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Am J Surg. 2013 Jun;205(6):685-90. doi: 10.1016/j.amjsurg.2012.07.034. Epub 2013 Feb 4.

Obesity rather than neoadjuvant chemotherapy predicts steatohepatitis in patients with colorectal metastasis.

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1
Division of Surgical Oncology, Department of Surgery and James Graham Brown Cancer, University of Louisville School of Medicine, Louisville, KY 40202, USA.

Abstract

INTRODUCTION:

Neoadjuvant chemotherapy has been associated with an increased risk of surgery because of chemotherapy-associated steatohepatitis and sinusoidal obstruction. The aim of the current study was to assess for other predictors of steatohepatitis and sinusoidal obstruction and to determine the role of obesity as a risk factor in patients with colorectal liver metastasis (CLM).

METHODS:

An institutional review board-approved prospectively maintained database of 1,605 patients who underwent hepatic procedures for CLM from 2001 to 2009 was reviewed.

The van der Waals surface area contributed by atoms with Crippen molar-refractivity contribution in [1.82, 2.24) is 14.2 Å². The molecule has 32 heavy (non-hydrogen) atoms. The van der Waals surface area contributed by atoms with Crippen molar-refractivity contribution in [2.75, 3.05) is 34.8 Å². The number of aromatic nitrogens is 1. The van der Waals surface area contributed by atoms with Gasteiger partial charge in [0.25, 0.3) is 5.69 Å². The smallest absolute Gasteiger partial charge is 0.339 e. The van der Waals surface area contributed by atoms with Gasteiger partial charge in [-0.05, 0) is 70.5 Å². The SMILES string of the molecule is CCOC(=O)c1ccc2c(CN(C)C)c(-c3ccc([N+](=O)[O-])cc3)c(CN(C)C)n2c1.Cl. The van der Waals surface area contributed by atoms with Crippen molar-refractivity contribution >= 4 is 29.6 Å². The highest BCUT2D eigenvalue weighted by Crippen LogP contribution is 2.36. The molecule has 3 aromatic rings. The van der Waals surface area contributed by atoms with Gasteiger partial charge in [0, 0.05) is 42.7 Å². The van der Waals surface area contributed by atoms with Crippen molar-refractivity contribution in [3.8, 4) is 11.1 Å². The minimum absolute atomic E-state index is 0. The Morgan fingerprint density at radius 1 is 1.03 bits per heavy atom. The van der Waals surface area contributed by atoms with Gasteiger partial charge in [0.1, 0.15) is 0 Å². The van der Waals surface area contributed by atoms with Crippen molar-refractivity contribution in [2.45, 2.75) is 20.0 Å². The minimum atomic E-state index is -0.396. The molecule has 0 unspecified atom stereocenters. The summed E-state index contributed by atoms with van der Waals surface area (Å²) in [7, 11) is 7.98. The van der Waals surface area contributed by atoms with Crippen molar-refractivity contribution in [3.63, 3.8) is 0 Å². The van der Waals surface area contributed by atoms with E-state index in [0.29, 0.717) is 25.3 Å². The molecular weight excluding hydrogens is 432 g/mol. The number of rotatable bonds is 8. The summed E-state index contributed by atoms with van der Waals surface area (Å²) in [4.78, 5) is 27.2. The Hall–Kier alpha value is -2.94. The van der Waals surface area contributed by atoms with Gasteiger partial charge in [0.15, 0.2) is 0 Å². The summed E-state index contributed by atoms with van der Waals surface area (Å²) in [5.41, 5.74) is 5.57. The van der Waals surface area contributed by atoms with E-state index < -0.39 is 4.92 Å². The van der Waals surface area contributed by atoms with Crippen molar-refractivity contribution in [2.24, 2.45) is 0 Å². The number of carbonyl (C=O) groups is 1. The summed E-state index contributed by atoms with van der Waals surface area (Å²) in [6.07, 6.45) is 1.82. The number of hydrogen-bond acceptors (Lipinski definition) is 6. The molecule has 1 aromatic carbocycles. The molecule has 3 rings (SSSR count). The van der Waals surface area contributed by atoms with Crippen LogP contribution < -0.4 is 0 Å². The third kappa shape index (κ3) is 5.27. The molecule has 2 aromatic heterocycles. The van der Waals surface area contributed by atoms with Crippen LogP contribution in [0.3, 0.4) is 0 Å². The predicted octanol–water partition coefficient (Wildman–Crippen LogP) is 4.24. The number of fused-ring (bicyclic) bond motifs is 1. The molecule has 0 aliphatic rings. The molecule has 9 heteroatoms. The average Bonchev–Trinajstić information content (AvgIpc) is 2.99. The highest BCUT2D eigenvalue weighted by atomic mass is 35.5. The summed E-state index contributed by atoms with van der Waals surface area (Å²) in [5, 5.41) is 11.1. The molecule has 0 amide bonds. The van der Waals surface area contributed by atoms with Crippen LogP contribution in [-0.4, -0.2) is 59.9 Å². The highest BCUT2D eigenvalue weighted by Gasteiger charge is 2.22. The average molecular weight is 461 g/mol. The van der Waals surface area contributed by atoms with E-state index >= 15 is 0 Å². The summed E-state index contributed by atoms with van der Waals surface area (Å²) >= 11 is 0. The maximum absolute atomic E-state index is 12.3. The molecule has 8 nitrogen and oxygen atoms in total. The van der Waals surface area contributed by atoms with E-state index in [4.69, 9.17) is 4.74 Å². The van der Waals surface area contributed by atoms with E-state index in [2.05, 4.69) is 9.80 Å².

RESULTS:

In a review of 208 resected patients, body mass index was the only predictor of liver injury according to multivariate analysis (P < .001, odds ratio = 3.88). Diabetes, neoadjuvant chemotherapy, sleep apnea, alcohol use, tobacco use, age, and sex were not significant predictors. Among preoperative chemotherapy patients, BMI was a predictor of chemotherapy liver injury according to multivariate analysis (P < .0001). The rate of obesity (BMI >30) was 36%, and among obese patients (BMI >30) the rate of steatosis or steatohepatitis was 39%.

CONCLUSIONS:

Obesity is the strongest predictor of steatosis and steatohepatitis in patients with CLM, and this risk is independent of the use of preoperative chemotherapy.

PMID:
23388422
DOI:
10.1016/j.amjsurg.2012.07.034
[Indexed for MEDLINE]
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